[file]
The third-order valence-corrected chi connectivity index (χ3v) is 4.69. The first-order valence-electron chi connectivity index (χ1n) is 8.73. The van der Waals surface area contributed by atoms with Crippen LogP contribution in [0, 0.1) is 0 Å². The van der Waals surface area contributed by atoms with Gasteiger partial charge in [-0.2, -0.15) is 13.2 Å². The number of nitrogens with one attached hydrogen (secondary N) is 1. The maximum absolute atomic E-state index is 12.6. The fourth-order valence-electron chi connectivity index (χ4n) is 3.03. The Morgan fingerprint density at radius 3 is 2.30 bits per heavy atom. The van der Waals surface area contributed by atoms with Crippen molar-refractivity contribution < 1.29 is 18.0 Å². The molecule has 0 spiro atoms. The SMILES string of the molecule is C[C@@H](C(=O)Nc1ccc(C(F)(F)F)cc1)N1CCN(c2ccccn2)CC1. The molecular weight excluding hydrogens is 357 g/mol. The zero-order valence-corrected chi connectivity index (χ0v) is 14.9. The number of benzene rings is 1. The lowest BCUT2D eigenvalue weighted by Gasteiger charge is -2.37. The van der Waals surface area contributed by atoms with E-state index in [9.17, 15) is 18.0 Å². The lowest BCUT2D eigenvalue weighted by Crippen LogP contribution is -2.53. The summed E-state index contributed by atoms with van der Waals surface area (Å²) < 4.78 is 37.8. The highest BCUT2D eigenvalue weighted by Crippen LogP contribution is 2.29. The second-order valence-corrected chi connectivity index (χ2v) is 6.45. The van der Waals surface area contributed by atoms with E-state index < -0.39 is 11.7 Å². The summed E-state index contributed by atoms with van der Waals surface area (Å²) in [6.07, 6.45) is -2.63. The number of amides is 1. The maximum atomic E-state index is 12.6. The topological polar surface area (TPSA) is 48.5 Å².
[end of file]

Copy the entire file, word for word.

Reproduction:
The third-order valence-corrected chi connectivity index (χ3v) is 4.69. The first-order valence-electron chi connectivity index (χ1n) is 8.73. The van der Waals surface area contributed by atoms with Crippen LogP contribution in [0, 0.1) is 0 Å². The van der Waals surface area contributed by atoms with Gasteiger partial charge in [-0.2, -0.15) is 13.2 Å². The number of nitrogens with one attached hydrogen (secondary N) is 1. The maximum absolute atomic E-state index is 12.6. The fourth-order valence-electron chi connectivity index (χ4n) is 3.03. The Morgan fingerprint density at radius 3 is 2.30 bits per heavy atom. The van der Waals surface area contributed by atoms with Crippen molar-refractivity contribution < 1.29 is 18.0 Å². The molecule has 0 spiro atoms. The SMILES string of the molecule is C[C@@H](C(=O)Nc1ccc(C(F)(F)F)cc1)N1CCN(c2ccccn2)CC1. The molecular weight excluding hydrogens is 357 g/mol. The zero-order valence-corrected chi connectivity index (χ0v) is 14.9. The number of benzene rings is 1. The lowest BCUT2D eigenvalue weighted by Gasteiger charge is -2.37. The van der Waals surface area contributed by atoms with E-state index in [9.17, 15) is 18.0 Å². The lowest BCUT2D eigenvalue weighted by Crippen LogP contribution is -2.53. The summed E-state index contributed by atoms with van der Waals surface area (Å²) < 4.78 is 37.8. The highest BCUT2D eigenvalue weighted by Crippen LogP contribution is 2.29. The second-order valence-corrected chi connectivity index (χ2v) is 6.45. The van der Waals surface area contributed by atoms with E-state index < -0.39 is 11.7 Å². The summed E-state index contributed by atoms with van der Waals surface area (Å²) in [6.07, 6.45) is -2.63. The number of amides is 1. The maximum atomic E-state index is 12.6. The topological polar surface area (TPSA) is 48.5 Å².